Archive for Thursday, August 16, 2007

Tea totality

Eudora High School graduate brings art of tea to Kansas

August 16, 2007

The Shiau family is a tea drinking family.

Almost daily, the Shiaus gather around steeping leaves and discuss the happenings of their day.

It is from them Fanny Shiau and her husband Gary Peterson took inspiration to bring the way of tea to Kansas from Taiwan.

Before then, Fanny came to Eudora High School during her senior year as an exchange student from Taipei.

"It's a small town. People were friendly," she said of Eudora.

After graduating in 1992, she attended Kansas University and met Peterson. She received a degree in microbiology and, later, a masters degree in business administration.

Her husband, her degrees and her passion for tea mesh together in their business, The House of Chá, 21 W. Ninth St. in Lawrence.

The business has been open for more than four years now, sprouting from an Internet tea wholesaler to a full-fledged teashop.

Fanny has reached the point where she can run most of the store herself. She multitasks. At any given time she might be talking to customers, boiling water and steeping the various varieties of leaves.

Being involved in the business boils down to one thing.

"It's very exciting because I get to teach people about tea," Fanny said.

The House of Chá imports high-end teas from Taipei and Japan. The shop stocks many varieties of green, oolong and black teas. Customers can also buy their own tea sets complete with teapot and cups.

A glance at the menu yields the opportunity to try oolong tea varieties such as Emerald Jade or Snowy Moon.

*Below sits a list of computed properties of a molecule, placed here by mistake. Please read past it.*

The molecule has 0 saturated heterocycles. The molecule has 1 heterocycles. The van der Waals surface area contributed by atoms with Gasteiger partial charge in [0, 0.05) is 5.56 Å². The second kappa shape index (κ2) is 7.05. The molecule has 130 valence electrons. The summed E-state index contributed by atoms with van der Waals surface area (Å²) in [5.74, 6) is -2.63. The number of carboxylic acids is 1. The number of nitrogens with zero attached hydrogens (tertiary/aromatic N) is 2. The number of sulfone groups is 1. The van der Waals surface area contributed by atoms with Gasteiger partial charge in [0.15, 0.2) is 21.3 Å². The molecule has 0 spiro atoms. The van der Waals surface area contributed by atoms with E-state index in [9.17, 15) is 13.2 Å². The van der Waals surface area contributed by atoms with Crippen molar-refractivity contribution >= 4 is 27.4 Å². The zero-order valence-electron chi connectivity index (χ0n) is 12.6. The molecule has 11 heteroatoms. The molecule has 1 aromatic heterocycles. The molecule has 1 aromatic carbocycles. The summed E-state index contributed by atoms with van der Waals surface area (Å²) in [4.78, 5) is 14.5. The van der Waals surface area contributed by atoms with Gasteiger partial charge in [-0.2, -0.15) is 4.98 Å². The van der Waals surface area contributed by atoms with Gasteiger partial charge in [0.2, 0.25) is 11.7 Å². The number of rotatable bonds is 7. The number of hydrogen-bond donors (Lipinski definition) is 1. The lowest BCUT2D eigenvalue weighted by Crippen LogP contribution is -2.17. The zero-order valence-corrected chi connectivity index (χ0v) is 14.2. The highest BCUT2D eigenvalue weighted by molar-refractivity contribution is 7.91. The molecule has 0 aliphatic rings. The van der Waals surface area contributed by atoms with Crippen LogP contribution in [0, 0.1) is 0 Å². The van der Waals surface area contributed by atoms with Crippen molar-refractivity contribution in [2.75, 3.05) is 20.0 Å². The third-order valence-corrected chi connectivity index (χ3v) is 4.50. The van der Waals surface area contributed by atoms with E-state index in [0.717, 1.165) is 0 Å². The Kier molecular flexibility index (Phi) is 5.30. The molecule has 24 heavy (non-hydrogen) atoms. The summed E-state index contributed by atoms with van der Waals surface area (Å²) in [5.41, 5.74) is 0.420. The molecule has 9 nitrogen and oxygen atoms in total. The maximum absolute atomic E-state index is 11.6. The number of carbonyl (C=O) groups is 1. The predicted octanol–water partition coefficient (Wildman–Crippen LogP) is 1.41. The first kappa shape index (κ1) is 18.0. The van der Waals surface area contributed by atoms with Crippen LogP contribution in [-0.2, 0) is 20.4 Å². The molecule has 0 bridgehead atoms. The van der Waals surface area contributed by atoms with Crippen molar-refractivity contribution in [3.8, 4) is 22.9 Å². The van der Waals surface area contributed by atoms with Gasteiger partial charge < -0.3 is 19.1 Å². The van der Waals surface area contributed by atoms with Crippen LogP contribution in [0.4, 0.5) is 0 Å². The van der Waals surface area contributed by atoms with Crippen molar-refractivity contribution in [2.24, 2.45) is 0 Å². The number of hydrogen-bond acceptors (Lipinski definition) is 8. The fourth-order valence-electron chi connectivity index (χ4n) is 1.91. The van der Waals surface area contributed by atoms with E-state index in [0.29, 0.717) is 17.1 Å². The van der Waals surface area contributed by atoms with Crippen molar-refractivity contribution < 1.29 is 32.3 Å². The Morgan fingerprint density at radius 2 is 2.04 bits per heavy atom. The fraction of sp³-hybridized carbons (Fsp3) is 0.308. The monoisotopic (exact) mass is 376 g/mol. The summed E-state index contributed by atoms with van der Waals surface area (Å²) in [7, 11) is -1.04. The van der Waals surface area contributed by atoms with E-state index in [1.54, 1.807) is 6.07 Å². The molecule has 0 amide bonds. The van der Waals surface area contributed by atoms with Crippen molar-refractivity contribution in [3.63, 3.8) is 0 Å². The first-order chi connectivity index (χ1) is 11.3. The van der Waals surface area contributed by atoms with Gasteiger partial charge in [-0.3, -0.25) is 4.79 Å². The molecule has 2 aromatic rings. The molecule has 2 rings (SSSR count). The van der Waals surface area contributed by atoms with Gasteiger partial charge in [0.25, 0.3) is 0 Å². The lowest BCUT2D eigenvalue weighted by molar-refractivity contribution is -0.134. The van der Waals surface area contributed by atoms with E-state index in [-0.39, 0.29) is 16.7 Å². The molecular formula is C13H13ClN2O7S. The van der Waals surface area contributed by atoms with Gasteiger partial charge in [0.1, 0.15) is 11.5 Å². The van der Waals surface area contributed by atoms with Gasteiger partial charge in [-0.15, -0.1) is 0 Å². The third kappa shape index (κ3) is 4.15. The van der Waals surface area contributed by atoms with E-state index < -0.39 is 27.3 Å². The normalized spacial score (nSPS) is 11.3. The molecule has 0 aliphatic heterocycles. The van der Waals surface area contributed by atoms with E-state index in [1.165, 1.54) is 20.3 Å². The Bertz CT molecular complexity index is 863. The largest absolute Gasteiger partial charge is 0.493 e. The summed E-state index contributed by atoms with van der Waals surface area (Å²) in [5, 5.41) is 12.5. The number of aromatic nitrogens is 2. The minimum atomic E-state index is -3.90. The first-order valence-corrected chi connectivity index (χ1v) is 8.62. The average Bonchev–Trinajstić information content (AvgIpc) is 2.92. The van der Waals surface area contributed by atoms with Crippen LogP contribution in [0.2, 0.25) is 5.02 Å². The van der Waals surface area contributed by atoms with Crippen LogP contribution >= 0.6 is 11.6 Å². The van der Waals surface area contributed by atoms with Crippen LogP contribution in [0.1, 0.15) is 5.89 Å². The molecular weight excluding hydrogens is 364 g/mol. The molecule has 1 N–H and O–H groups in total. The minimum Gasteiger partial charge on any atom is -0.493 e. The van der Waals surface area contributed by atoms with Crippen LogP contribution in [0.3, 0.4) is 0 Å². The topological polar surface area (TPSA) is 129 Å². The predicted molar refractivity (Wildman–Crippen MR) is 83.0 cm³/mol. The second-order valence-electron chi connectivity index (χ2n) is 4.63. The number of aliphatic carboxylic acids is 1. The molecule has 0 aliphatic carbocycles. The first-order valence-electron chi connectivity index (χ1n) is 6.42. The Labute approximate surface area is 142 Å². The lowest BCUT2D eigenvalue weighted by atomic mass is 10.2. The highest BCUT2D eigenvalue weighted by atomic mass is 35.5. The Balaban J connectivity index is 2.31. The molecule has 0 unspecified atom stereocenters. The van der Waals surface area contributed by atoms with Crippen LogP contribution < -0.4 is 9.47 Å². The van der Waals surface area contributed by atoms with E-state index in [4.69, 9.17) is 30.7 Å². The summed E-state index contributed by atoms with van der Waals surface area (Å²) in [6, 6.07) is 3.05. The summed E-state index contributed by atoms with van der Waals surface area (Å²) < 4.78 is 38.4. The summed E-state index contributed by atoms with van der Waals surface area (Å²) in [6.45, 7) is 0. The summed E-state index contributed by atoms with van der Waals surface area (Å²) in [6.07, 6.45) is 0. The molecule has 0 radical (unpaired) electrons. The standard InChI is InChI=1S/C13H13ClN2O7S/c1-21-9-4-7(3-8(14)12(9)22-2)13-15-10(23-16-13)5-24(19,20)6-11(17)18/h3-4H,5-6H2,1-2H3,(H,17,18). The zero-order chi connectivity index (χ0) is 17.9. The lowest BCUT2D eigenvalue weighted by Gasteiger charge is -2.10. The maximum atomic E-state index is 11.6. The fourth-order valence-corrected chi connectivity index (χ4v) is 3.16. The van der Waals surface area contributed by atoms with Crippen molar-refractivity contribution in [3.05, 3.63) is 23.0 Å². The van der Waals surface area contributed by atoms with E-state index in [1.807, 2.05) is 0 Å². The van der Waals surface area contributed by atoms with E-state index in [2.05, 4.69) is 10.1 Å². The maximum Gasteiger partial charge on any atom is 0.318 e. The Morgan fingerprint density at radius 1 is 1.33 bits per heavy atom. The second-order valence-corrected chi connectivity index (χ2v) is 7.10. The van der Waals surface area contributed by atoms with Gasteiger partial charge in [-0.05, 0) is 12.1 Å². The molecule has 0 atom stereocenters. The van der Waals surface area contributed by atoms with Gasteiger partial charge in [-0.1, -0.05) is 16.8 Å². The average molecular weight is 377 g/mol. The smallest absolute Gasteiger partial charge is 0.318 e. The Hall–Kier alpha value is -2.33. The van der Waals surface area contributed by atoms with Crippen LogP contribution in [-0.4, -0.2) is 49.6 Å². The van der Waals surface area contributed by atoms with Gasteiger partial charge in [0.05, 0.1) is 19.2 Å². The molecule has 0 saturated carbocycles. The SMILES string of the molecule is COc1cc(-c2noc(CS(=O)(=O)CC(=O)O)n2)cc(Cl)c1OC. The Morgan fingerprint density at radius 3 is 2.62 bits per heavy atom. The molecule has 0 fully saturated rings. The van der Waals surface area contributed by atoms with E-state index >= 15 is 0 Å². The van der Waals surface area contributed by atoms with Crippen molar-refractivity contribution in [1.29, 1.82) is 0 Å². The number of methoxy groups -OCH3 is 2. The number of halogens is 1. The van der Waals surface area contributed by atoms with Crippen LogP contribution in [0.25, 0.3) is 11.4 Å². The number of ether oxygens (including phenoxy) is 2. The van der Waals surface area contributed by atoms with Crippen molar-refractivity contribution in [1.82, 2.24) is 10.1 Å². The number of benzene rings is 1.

"Oolong is by far the most precious, the most complex tea," Shiau said.

When new customers drift in, she usually starts them out with something basic if they are unfamiliar with tea.

"I always introduce a lower-grade tea for customers who are trying it for the first time," Shiau said.

Eventually, their customers get used to the subtleties between the leaves, Peterson said.

"It's really like fine a wine," Peterson said.

Peterson also has noticed the need continue local education about tea.

Sometimes it goes as far as getting customers to understand how a teashop differs from a fast-food restaurant.

"One of the biggest things is getting people to sit down and enjoy their drinks," Peterson said.

The shop's decor is open. Wide windows let light pour in. The couple's inventory of teas line the walls.

"The whole concept of drinking tea is drinking and being social," Peterson said.

The House of Chá's menu doesn't end with steaming cups.

Like teashops in Asia, the shop also offers small foods like rice cookies and cakes.

The shop also makes varieties of bubble tea, or drinks infused with tapioca pearls.

The restaurant's basic bubble tea includes tea iced with milk and the gummi-like balls.

"Bubble tea is the most labor intensive," Fanny said.

For more information about the House of Chá, call 785-830-8888.

Commenting has been disabled for this item.